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Preserving and Protecting Memory Evidence in Rape Cases in the Global South

Project Description

In developing countries such as Kenya, sexual violence (SV) is grossly underreported, which undermines violence prevention and humanitarian protection efforts. Systematic knowledge about the circumstances in which SV occurs is lacking, and survivors’ ability to access justice is almost unheard of. For instance, only 10% of 4,000 survivors recently treated at the Gender Violence Recovery Centre at the Nairobi Women’s Hospital in 2018 pursued criminal charges. Of these cases, all were child victims; none of the adult survivors reported to the authorities. Further, rape prosecution in Kenya, as well as other countries in the Global South, is based exclusively on medico-legal evidence (i.e., findings from medical examination). Survivors around the world are given little opportunity to ‘tell their stories’ (i.e., give their account of the rape) to the police or the courts, and the word of a survivor holds little to no evidentiary value.

To address this justice gap, this PhD project will: 1) conduct experimental research on the effects of early documentation of rape survivor accounts on preserving the accuracy and reliability of memory for rape; and 2) conduct a randomised controlled trial to test MobApp, a method for comprehensively gathering and documenting survivor testimony in comparison with conventional methods.

The PhD is part of a larger project focused on humanitarian protection (, and uses innovative evidence-based methods for collecting testimony developed by grassroots organisations (, and state-of-the-art memory modelling appraoches. We seek to improve the reliability and accuracy of survivors’ testimony to inform appropriate charges, and ultimately, increase the rate of successful prosecutions in sexual violence cases around the world. Our team, including the Wangu Kanja Foundation’s SV Survivors Network in Kenya and the UN Population Fund, has developed a mobile phone app (MobApp) to document SV cases from individual survivors in all 47 counties of Kenya. The data collected via MobApp include the psycho-social impacts of SV and the survivor’s account of the crime and perpetrator. The key question for this PhD project is whether collecting these data from survivors preserves and protects memory accuracy when survivors give accounts subsequently to the police and in court.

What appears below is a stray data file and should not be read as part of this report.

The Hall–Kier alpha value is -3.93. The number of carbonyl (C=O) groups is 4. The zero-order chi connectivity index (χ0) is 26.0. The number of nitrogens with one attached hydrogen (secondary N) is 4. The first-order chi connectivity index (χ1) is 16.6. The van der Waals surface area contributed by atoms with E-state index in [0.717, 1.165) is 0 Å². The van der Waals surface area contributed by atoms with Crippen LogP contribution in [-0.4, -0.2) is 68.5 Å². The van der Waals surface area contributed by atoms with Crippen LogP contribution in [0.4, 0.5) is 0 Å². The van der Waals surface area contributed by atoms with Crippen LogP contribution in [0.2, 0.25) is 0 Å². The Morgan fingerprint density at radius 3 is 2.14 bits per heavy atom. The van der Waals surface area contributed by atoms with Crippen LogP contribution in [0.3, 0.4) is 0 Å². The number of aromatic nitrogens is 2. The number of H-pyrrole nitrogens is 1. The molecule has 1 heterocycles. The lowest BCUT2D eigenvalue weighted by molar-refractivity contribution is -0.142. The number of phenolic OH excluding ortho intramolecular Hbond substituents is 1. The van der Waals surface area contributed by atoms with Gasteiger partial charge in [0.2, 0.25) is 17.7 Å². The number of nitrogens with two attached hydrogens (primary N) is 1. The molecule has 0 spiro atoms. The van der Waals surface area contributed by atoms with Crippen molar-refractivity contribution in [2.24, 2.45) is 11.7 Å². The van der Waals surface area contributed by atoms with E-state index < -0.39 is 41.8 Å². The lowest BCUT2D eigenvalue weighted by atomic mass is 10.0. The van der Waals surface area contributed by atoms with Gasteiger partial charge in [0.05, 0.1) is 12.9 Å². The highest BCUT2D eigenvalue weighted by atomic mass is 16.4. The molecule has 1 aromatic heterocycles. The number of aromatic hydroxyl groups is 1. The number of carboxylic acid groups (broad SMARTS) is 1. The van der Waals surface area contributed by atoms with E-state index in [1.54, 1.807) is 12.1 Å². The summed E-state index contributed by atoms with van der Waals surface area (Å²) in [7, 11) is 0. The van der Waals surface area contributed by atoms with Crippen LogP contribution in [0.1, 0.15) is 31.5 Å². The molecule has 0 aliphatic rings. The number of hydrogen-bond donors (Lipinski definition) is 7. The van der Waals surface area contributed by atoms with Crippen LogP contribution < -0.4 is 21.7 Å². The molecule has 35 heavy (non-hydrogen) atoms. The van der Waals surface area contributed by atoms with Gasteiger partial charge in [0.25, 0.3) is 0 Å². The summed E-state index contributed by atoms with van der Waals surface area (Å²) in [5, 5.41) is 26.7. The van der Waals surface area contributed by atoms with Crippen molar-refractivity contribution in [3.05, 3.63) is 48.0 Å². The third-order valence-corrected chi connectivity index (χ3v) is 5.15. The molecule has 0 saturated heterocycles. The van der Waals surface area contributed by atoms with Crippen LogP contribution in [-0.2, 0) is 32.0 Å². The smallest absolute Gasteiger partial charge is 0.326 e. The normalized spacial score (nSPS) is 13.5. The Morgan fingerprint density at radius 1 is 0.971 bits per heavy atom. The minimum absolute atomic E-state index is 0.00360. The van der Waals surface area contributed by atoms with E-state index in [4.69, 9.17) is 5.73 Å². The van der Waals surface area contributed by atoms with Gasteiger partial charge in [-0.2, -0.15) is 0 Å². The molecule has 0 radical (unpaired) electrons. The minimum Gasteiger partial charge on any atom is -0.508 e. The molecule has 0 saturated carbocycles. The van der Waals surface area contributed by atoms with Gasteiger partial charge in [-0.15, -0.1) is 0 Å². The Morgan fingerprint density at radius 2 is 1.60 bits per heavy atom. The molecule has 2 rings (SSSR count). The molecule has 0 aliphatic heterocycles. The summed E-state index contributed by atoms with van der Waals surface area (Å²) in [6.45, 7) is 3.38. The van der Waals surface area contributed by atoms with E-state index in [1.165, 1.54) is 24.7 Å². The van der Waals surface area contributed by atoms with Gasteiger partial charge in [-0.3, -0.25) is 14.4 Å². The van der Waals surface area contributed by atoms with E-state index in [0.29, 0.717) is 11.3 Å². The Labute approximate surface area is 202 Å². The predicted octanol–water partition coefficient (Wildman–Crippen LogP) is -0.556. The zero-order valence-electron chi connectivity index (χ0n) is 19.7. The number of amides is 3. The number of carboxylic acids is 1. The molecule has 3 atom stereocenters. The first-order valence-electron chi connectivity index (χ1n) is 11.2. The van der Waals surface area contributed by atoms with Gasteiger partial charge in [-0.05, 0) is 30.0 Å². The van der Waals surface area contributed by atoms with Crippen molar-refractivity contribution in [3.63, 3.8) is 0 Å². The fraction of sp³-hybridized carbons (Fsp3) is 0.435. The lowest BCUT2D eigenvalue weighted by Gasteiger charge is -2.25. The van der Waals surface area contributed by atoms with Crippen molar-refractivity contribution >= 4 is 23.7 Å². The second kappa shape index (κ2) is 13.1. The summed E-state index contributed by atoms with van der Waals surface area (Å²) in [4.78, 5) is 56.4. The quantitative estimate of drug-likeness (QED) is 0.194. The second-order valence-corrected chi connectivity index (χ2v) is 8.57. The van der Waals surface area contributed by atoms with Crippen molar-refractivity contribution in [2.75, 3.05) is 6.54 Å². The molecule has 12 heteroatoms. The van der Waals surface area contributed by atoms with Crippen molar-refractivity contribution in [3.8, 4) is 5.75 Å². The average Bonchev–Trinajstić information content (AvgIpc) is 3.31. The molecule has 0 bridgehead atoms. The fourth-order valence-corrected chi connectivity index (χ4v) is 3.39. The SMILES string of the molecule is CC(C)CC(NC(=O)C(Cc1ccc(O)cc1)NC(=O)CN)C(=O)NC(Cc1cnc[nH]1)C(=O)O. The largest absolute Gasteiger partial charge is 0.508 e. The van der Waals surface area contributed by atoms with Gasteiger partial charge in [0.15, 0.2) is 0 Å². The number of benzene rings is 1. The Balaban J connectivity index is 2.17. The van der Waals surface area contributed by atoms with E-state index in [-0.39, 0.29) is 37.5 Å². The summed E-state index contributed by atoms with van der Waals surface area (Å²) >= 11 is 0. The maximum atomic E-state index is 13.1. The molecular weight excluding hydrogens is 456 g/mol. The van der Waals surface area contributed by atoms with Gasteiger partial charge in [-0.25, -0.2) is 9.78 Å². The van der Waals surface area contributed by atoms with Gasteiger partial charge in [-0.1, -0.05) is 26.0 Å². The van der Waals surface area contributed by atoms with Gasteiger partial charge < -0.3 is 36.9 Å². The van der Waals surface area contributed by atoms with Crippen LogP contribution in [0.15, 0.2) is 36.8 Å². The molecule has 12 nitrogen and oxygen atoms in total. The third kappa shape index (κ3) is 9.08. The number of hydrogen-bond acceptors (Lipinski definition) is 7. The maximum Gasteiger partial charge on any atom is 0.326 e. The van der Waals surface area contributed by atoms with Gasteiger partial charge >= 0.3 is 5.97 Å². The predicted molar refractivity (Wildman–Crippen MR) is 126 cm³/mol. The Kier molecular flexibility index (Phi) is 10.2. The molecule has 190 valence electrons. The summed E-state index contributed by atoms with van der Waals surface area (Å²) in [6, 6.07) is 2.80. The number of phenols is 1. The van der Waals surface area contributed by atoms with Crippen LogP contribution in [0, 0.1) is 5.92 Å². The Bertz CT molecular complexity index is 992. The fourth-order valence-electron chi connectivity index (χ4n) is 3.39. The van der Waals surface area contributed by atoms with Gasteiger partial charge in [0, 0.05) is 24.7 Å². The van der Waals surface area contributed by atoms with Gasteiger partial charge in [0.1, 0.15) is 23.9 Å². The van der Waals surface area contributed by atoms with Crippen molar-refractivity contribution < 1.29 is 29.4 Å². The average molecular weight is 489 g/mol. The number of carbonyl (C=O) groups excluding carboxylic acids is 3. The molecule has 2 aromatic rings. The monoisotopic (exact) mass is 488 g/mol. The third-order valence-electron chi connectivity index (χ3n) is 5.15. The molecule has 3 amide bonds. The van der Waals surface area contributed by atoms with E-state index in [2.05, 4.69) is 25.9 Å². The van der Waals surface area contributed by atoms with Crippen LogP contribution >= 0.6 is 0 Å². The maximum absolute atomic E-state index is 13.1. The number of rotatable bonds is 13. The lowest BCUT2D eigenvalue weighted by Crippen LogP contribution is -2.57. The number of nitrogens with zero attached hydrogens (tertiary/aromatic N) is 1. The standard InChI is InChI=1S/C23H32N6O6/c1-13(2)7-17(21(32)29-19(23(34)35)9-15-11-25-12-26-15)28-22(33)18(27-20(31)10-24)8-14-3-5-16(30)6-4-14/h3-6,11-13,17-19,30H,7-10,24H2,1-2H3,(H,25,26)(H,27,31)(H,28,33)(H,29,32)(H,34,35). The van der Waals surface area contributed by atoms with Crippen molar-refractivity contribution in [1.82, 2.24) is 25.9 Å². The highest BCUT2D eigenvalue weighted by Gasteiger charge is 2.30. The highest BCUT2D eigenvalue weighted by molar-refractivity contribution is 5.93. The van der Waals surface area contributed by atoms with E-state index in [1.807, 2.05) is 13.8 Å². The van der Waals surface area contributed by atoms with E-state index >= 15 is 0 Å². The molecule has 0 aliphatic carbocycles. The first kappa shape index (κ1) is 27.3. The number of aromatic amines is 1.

To address this important question, the prospective PhD candidate should have:
• A masters degree in Psychology or equivalent experience;
• A track record of conducting high quality experimental memory research;
• Advanced skills in quantitative data analysis;
• Advanced training and experience in experimental psychology;
• A good knowledge, or willingness to learn, about sexual violence in sub-saharan Africa (including Kenya);
• Be able to develop a novel perspective on and an understanding of global challenges regarding gender based violence in the global south and sustainable developmental goal #5; and
• Be willing to travel on occasion to the Global South.

Applicants must meet the University of Birmingham’s academic PhD entry requirements in Psychology
• Non-native English speakers require an English language qualification equivalent to IELTS 6.5 with no element less than 6.0.
• Must be able to start their PhD on 1 October 2020.

This project is a College of Life and Environmental Sciences Scholarship.

Funding Notes

The award comprises:

1) Full payment of tuition fees at UK Research Councils UK/EU fee level to be paid (UK Indicative Fee Level for 2019/20 is £4,327);
2) An annual tax-free doctoral stipend at UK Research Councils UK/EU rates (indicative level was £15,009 for 2019/20), to be paid in monthly instalments to the scholar by the University;
3) The tenure of the award can be for up to 3.5 years (42 months)

Related Subjects

How good is research at University of Birmingham in Psychology, Psychiatry and Neuroscience?

FTE Category A staff submitted: 40.80

Research output data provided by the Research Excellence Framework (REF)

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